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Numéro de publicationUS5406391 A
Type de publicationOctroi
Numéro de demandeUS 08/205,390
Date de publication11 avr. 1995
Date de dépôt4 mars 1994
Date de priorité1 nov. 1990
État de paiement des fraisPayé
Autre référence de publicationDE69121838D1, DE69121838T2, EP0484135A2, EP0484135A3, EP0484135B1, US5295001
Numéro de publication08205390, 205390, US 5406391 A, US 5406391A, US-A-5406391, US5406391 A, US5406391A
InventeursKoji Takahashi
Cessionnaire d'origineCanon Kabushiki Kaisha
Exporter la citationBiBTeX, EndNote, RefMan
Liens externes: USPTO, Cession USPTO, Espacenet
Image sensing apparatus having tone control function
US 5406391 A
Résumé
An image sensing apparatus includes a sensing device for receiving a light signal, performing a photoelectric conversion and storing information, and a control device for changing the saturation level of the electric charge storable by the sensing device. The saturation level of the electric charge is changed by the control device so as to be comparatively small in an earlier part of a unit-light storage interval which forms one picture, and larger in a latter part of the interval.
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Revendications(11)
What is claimed is:
1. An image sensing apparatus comprising:
(a) image sensing means for converting an optical image into an electrical signal;
(b) saturation control means for controlling a saturation level of said electrical signal in said image sensing means during a converting operation by said image sensing means; and
(c) exposure control means for controlling an exposure condition of said image sensing means based on the electrical-signal of said image sensing means.
2. An image sensing apparatus according to claim 1, wherein said saturation control means varies the saturation level of said electrical signal from a lower saturation level to a higher saturation level during said conversion operation.
3. An image sensing apparatus according to claim 1, wherein said exposure control means includes a manually operable member for adjusting said exposure condition of said image sensing means.
4. An image sensing apparatus according to claim 1, wherein said saturation control means controls the saturation level of said electrical signal in accordance with an adjusting operation of said manually operable member.
5. An image sensing apparatus according to claim 1, wherein said image sensing means includes a semiconductor substrate and said saturation control means variably biases said semiconductor substrate.
6. An image sensing apparatus comprising:
(a) image sensing means for converting an optical image into an electrical signal;
(b) luminance distribution detecting means for detecting a luminance distribution condition based on the electrical signal of said image sensing means; and
(c) saturation control means for controlling a saturation level of said electrical signal in said image sensing means during a converting operation by said image sensing means in accordance with said luminance distribution condition detected by said luminance distribution detecting means.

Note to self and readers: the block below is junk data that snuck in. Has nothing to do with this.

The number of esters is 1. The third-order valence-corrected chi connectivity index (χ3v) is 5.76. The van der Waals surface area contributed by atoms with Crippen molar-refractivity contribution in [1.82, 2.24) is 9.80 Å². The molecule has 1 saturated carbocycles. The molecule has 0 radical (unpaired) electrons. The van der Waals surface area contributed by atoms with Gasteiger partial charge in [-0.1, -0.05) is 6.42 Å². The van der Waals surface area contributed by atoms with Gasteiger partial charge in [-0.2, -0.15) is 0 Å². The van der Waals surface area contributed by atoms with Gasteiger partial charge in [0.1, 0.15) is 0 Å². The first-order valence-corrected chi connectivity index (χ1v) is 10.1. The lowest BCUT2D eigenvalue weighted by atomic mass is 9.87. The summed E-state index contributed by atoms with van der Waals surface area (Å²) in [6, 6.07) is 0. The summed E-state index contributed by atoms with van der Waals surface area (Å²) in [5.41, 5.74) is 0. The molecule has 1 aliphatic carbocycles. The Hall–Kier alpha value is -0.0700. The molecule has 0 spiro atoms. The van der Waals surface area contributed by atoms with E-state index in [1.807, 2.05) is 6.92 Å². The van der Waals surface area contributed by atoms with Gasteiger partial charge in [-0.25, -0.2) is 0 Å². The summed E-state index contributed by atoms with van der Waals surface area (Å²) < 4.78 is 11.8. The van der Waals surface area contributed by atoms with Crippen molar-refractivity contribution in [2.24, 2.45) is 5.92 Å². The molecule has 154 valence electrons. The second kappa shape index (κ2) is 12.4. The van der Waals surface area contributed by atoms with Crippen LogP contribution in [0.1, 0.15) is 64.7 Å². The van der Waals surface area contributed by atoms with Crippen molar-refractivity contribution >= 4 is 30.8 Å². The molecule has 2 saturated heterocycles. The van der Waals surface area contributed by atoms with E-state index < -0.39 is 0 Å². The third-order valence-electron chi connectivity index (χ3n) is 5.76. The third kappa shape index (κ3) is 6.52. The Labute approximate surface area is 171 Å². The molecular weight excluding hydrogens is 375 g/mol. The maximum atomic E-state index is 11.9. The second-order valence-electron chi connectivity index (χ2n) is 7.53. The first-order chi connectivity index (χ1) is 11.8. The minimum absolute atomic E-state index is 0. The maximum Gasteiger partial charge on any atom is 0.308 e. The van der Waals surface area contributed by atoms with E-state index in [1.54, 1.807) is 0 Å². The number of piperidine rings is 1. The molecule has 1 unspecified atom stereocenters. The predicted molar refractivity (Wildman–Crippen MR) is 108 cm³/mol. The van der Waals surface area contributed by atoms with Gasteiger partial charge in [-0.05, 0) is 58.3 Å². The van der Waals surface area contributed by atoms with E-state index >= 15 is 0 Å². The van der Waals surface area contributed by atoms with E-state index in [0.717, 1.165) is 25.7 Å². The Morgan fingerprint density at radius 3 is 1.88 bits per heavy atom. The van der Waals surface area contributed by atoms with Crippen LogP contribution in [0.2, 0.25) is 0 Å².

7. An image sensing apparatus according to claim 6, further comprising:
(d) exposure control means for controlling an exposure condition of said image sensing means based on the electrical signal of said image sensing means.
8. An image sensing apparatus according to claim 7, wherein said exposure control means includes a manually operable member for adjusting said exposure condition of said image sensing means.
9. An image sensing apparatus according to claim 8, wherein said saturation control means controls the saturation level of said electrical signal in accordance with an adjusting operation of said manually operable member.
10. An image sensing apparatus according to claim 6, wherein said saturation control means varies the saturation level of said electrical signal from a lower saturation level to a higher saturation level during said conversion operation.
11. An image sensing apparatus according to claim 6, wherein said image sensing means includes a semiconductor substrate and said saturation control means variably biases said semiconductor substrate.
Description

This application is a division of application Ser. No. 07/783,354 filed Oct. 28, 1991, now U.S. Pat. No. 5,295,001.

BACKGROUND OF THE INVENTION

This invention relates to an image sensing apparatus for photographing a subject, by way of example, more particularly, to an image sensing apparatus having a tone control function preferrable for use in compensating for backlighting or the like.

When photographing a subject using a video camera or the like in a backlighted situation where illumination is intense, the tones contained in one picture (or frame) cover a wide range.

Since an image sensing apparatus using a solid-state image sensor as employed in a video camera or the like does not have enough dynamic range for converting all of these tones into video signals, clipping occurs above and below the brightness level. This is a phenomenon in which the subjects appears too bright and devoid of color or too dark, even black. Specifically, the tones of extremely bright portions and extremely dark portions cannot be expressed in one picture.

In the case of backlighted photography, the main subject becomes shadowed and appears very dark in comparison with the brightness of the background, and blackening of the subject occurs.